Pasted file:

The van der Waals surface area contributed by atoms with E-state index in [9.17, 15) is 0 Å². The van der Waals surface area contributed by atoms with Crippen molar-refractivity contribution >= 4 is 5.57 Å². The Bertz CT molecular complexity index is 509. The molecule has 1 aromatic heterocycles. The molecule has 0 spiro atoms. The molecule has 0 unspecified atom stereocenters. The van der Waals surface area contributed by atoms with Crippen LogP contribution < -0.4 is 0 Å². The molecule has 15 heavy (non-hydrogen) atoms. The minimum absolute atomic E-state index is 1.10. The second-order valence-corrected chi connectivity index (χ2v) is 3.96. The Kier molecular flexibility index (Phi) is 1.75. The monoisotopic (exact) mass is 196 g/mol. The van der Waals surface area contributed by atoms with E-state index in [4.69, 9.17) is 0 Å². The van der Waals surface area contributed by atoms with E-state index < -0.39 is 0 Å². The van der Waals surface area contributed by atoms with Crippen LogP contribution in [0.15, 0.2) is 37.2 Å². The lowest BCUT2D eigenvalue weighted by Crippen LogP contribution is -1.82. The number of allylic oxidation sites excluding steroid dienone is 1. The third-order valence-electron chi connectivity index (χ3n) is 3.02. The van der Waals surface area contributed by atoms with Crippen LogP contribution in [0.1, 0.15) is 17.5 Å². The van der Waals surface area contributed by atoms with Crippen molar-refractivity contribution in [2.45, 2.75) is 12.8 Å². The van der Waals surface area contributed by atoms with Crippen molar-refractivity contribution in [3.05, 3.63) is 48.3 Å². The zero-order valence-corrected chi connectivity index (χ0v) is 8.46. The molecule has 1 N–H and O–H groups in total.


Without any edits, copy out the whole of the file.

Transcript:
The van der Waals surface area contributed by atoms with E-state index in [9.17, 15) is 0 Å². The van der Waals surface area contributed by atoms with Crippen molar-refractivity contribution >= 4 is 5.57 Å². The Bertz CT molecular complexity index is 509. The molecule has 1 aromatic heterocycles. The molecule has 0 spiro atoms. The molecule has 0 unspecified atom stereocenters. The van der Waals surface area contributed by atoms with Crippen LogP contribution < -0.4 is 0 Å². The molecule has 15 heavy (non-hydrogen) atoms. The minimum absolute atomic E-state index is 1.10. The second-order valence-corrected chi connectivity index (χ2v) is 3.96. The Kier molecular flexibility index (Phi) is 1.75. The monoisotopic (exact) mass is 196 g/mol. The van der Waals surface area contributed by atoms with E-state index in [4.69, 9.17) is 0 Å². The van der Waals surface area contributed by atoms with E-state index < -0.39 is 0 Å². The van der Waals surface area contributed by atoms with Crippen LogP contribution in [0.15, 0.2) is 37.2 Å². The lowest BCUT2D eigenvalue weighted by Crippen LogP contribution is -1.82. The number of allylic oxidation sites excluding steroid dienone is 1. The third-order valence-electron chi connectivity index (χ3n) is 3.02. The van der Waals surface area contributed by atoms with Crippen LogP contribution in [0.1, 0.15) is 17.5 Å². The van der Waals surface area contributed by atoms with Crippen molar-refractivity contribution in [2.45, 2.75) is 12.8 Å². The van der Waals surface area contributed by atoms with Crippen molar-refractivity contribution in [3.05, 3.63) is 48.3 Å². The zero-order valence-corrected chi connectivity index (χ0v) is 8.46. The molecule has 1 N–H and O–H groups in total.